In the mid 18th Century M Allanson was already urging a considerable abatement in the perception that Europeans held of Africans.
It was of these parts of Guinea that Monsieur Allanson, correspondent of the Royal Academy of Sciences at Paris, from 1749 to 1753, gives the following account, both as to the country and people: — “Which way soever I turned my eyes, I beheld a perfect image of pure nature: An agreeable solitude, bounded on every side by a charming landscape; the rural situation of cottages in the midst of trees; the ease and quietness of the Negroes, reclined under the shade of the spreading foliage, with the simplicity of their dress and manners: The whole revived in my mind the idea of our first parents, and I seemed to contemplate the world in its primitive state. They are, generally speaking, very good-natured, sociable, and obliging. I was not a little pleased with my very first reception; and it fully convinced me, that there ought to be a considerable abatement made in the accounts we have of the savage character of the Africans.” He adds: “It is amazing that an illiterate people should reason so pertinently concerning the heavenly bodies. There is no doubt, but that, with proper instruments, they would become excellent astronomers.”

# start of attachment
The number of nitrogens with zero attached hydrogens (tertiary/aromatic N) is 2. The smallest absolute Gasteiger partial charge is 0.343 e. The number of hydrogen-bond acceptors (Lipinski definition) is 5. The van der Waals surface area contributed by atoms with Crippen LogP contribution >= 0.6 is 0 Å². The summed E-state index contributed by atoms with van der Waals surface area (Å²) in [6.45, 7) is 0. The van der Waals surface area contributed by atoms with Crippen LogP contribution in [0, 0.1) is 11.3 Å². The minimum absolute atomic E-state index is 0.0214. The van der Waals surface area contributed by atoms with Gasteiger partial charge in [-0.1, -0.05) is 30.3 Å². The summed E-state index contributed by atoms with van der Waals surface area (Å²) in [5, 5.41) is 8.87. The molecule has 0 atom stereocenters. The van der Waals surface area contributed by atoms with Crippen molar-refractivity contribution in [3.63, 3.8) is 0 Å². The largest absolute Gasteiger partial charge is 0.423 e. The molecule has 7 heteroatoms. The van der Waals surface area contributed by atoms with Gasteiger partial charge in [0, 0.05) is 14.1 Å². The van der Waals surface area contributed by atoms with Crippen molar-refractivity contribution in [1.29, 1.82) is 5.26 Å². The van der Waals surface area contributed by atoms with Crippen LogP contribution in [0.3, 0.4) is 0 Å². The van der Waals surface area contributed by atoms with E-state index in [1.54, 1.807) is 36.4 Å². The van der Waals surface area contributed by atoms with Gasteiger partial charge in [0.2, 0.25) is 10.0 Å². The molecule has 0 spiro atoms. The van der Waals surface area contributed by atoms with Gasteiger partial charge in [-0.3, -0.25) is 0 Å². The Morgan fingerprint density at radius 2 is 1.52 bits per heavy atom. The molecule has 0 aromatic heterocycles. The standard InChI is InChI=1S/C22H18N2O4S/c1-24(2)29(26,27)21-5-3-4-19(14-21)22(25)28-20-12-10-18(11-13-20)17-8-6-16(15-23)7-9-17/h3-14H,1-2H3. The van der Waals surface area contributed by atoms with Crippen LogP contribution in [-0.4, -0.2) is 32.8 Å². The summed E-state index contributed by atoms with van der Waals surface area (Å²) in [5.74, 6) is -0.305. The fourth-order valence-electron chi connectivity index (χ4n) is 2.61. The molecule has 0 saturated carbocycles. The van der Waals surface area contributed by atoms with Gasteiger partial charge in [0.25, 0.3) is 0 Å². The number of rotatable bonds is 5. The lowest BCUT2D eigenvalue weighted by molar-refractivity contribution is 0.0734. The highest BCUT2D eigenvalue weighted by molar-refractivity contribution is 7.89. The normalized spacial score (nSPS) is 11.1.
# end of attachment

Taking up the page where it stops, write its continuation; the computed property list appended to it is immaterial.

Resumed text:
The inhabitants of the Grain and Ivory Coast are represented by those that deal with them, as sensible, courteous, and the fairest traders on the coasts of Guinea. They rarely drink to excess; if any do, they are severely punished by the King’s order. They are seldom troubled with war: If a difference happen between two nations, they commonly end the dispute amicably.